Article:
Pilot result: All the power needed at Frozen People festival could be self-generated

Frozen People festival was organised for the first time on 12th March 2022 on the sea ice in Nallikari, Oulu, Finland. A hybrid off-grid power station was piloted at the festival to generate electricity for illuminating art installations within the festival area. The organisers wanted to use environmentally friendly off-grid power at their event.

Energy specialist and inventor Janne Käpylehto built a power station consisting of one windmill, three solar panels and three exercise bike generators. In total, the power station generated 2.6 kWh of electricity during the festival.

On the festival day, the sun was shining from a clear blue sky, so most of the power was generated by the solar panels: 2.4 kWh. The wind was exceptionally mild, and the windmill generated only 1 Wh of electricity. The audience managed to pedal 170 Wh of electricity.

According to a survey, 80% of the Frozen People’s audience would give the event an environmental rating of 4 or 5 on a scale of 1 to 5.

Illuminating the art installations consumed 1.7 kWh. Janne Käpylehto estimates that if the installations had been illuminated by electricity generated by a combustion engine generator, it would have required 10 litres of petrol and caused 27 kilos of carbon dioxide emissions. The hybrid off-grid station did not cause any emissions while in use.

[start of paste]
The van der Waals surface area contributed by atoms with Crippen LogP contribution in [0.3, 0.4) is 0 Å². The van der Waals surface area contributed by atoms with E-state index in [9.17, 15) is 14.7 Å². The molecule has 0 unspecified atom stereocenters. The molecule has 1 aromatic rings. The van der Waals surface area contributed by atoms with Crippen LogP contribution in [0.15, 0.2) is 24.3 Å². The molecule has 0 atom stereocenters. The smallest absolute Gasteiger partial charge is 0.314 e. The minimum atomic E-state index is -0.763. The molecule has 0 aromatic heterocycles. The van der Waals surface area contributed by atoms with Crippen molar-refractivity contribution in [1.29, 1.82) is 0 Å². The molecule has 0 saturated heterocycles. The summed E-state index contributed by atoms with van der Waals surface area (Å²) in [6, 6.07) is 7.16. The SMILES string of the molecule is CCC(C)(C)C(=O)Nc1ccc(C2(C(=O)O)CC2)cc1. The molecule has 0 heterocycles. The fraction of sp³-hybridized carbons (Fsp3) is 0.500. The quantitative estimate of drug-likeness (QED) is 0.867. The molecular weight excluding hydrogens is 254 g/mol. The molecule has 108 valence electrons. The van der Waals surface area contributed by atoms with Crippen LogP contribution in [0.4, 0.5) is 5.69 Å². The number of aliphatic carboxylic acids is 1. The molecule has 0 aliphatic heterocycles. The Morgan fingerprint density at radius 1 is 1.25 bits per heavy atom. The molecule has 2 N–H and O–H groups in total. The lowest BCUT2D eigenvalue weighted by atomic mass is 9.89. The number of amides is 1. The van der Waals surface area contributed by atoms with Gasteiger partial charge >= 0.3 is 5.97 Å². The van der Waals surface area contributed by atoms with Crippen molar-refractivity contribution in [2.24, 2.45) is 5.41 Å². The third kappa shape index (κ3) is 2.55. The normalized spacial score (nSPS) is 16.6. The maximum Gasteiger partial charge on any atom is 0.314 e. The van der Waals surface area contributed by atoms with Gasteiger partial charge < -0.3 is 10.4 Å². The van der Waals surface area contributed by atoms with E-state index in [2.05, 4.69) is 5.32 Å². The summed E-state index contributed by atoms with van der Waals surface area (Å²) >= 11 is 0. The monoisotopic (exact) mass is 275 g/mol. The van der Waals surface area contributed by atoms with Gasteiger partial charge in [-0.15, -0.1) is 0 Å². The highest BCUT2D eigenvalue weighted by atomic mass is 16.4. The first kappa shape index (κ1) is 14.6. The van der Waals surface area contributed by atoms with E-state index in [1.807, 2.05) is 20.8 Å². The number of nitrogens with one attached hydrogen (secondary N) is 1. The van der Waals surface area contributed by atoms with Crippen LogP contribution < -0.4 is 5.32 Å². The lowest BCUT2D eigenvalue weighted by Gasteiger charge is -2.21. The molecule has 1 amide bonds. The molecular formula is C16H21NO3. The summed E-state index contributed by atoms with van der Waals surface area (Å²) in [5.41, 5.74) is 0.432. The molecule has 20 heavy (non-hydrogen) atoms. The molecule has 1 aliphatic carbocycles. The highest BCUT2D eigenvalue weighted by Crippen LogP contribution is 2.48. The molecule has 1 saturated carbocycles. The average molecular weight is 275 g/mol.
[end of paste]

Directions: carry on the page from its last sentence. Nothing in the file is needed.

“The pilot had a small effect on the carbon footprint of the event, but the magic of the off-grid station lies in participation and demonstration. The audience saw where the electricity comes from and could take part in generating it,” says Käpylehto.

The festival gathered 1500 attendees altogether. According to a survey, 80% of them explored the power station.

The audience survey respondents stated that renewability is as important a criterion as the price when making an energy contract.

The first step towards a sustainable cultural capital year

At the Frozen People festival, grid power was utilised for the PA system during DJ shows. The festival’s aim is that, in the future, all the power needed at the event could be generated self-sufficiently and ecologically.

The PA system consumed 30–40 kWh during the festival. To generate this much power self-sufficiently, the off-grid power station should be ten times bigger than the one at this year’s event.

Thanks to the successful pilot, Frozen People and Janne Käpylehto are likely to collaborate in the coming years and carry out new power generation experiments.

The hybrid off-grid power station was part of the green innovation pilots of the Most Sustainable European Capital of Culture project. Green innovations for summer events can be submitted until 15th May 2022.

The project’s aim is that by the year 2026, when Oulu is the European Capital of Culture, events in Northern Ostrobothnia would be as carbon neutral as possible. The Frozen People festival, organised by Oulu Urban Culture, will be part of the programme of the cultural capital year.

Photos: Sanna Krook, City of Oulu